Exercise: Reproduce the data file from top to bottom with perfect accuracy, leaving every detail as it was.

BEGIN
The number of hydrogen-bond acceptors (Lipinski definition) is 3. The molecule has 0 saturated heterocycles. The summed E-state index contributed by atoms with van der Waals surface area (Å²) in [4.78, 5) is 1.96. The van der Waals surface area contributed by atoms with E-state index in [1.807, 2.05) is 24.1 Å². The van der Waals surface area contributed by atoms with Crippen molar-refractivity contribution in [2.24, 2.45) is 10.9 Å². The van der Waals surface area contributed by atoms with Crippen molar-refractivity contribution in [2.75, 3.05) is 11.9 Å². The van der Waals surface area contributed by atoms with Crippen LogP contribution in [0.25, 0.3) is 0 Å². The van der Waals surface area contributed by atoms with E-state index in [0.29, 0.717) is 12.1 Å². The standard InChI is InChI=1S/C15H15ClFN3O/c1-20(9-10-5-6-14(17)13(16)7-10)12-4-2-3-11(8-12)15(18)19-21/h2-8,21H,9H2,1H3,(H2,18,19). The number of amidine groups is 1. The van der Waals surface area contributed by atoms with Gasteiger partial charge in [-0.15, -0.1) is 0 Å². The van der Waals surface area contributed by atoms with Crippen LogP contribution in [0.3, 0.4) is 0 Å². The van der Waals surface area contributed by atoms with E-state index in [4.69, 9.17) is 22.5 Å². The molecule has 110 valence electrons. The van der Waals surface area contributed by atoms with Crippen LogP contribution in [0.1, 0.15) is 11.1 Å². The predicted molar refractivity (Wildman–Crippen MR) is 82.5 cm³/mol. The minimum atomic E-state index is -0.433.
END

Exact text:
The number of hydrogen-bond acceptors (Lipinski definition) is 3. The molecule has 0 saturated heterocycles. The summed E-state index contributed by atoms with van der Waals surface area (Å²) in [4.78, 5) is 1.96. The van der Waals surface area contributed by atoms with E-state index in [1.807, 2.05) is 24.1 Å². The van der Waals surface area contributed by atoms with Crippen molar-refractivity contribution in [2.24, 2.45) is 10.9 Å². The van der Waals surface area contributed by atoms with Crippen molar-refractivity contribution in [2.75, 3.05) is 11.9 Å². The van der Waals surface area contributed by atoms with Crippen LogP contribution in [0.25, 0.3) is 0 Å². The van der Waals surface area contributed by atoms with E-state index in [0.29, 0.717) is 12.1 Å². The standard InChI is InChI=1S/C15H15ClFN3O/c1-20(9-10-5-6-14(17)13(16)7-10)12-4-2-3-11(8-12)15(18)19-21/h2-8,21H,9H2,1H3,(H2,18,19). The number of amidine groups is 1. The van der Waals surface area contributed by atoms with Gasteiger partial charge in [-0.15, -0.1) is 0 Å². The van der Waals surface area contributed by atoms with Crippen LogP contribution in [0.3, 0.4) is 0 Å². The van der Waals surface area contributed by atoms with E-state index in [4.69, 9.17) is 22.5 Å². The molecule has 110 valence electrons. The van der Waals surface area contributed by atoms with Crippen LogP contribution in [0.1, 0.15) is 11.1 Å². The predicted molar refractivity (Wildman–Crippen MR) is 82.5 cm³/mol. The minimum atomic E-state index is -0.433.